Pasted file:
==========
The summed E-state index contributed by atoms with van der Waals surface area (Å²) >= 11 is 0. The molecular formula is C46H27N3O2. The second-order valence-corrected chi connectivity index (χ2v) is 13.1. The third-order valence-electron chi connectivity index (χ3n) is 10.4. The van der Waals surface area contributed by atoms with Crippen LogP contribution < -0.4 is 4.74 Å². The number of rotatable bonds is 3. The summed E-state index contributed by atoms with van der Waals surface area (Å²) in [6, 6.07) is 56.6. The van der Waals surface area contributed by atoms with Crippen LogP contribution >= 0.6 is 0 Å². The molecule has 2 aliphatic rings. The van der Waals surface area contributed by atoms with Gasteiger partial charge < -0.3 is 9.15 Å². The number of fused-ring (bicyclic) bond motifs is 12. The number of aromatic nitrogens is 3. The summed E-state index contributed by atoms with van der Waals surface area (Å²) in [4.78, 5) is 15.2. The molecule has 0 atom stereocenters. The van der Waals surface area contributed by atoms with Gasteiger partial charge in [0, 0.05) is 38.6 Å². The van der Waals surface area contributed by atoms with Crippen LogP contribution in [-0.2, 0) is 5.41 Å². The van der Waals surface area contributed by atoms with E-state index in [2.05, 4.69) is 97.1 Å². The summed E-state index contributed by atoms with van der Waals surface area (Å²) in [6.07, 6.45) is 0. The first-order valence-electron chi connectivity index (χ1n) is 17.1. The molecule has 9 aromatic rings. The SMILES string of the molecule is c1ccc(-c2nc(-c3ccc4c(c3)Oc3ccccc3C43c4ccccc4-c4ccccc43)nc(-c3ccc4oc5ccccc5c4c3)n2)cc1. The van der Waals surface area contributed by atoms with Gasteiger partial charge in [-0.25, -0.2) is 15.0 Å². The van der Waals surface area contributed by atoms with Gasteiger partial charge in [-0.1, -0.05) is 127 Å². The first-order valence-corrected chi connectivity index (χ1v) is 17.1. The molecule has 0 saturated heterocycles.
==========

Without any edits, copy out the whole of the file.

The summed E-state index contributed by atoms with van der Waals surface area (Å²) >= 11 is 0. The molecular formula is C46H27N3O2. The second-order valence-corrected chi connectivity index (χ2v) is 13.1. The third-order valence-electron chi connectivity index (χ3n) is 10.4. The van der Waals surface area contributed by atoms with Crippen LogP contribution < -0.4 is 4.74 Å². The number of rotatable bonds is 3. The summed E-state index contributed by atoms with van der Waals surface area (Å²) in [6, 6.07) is 56.6. The van der Waals surface area contributed by atoms with Crippen LogP contribution >= 0.6 is 0 Å². The molecule has 2 aliphatic rings. The van der Waals surface area contributed by atoms with Gasteiger partial charge < -0.3 is 9.15 Å². The number of fused-ring (bicyclic) bond motifs is 12. The number of aromatic nitrogens is 3. The summed E-state index contributed by atoms with van der Waals surface area (Å²) in [4.78, 5) is 15.2. The molecule has 0 atom stereocenters. The van der Waals surface area contributed by atoms with Gasteiger partial charge in [0, 0.05) is 38.6 Å². The van der Waals surface area contributed by atoms with Crippen LogP contribution in [-0.2, 0) is 5.41 Å². The van der Waals surface area contributed by atoms with E-state index in [2.05, 4.69) is 97.1 Å². The summed E-state index contributed by atoms with van der Waals surface area (Å²) in [6.07, 6.45) is 0. The first-order valence-electron chi connectivity index (χ1n) is 17.1. The molecule has 9 aromatic rings. The SMILES string of the molecule is c1ccc(-c2nc(-c3ccc4c(c3)Oc3ccccc3C43c4ccccc4-c4ccccc43)nc(-c3ccc4oc5ccccc5c4c3)n2)cc1. The van der Waals surface area contributed by atoms with Gasteiger partial charge in [-0.25, -0.2) is 15.0 Å². The van der Waals surface area contributed by atoms with Gasteiger partial charge in [-0.1, -0.05) is 127 Å². The first-order valence-corrected chi connectivity index (χ1v) is 17.1. The molecule has 0 saturated heterocycles.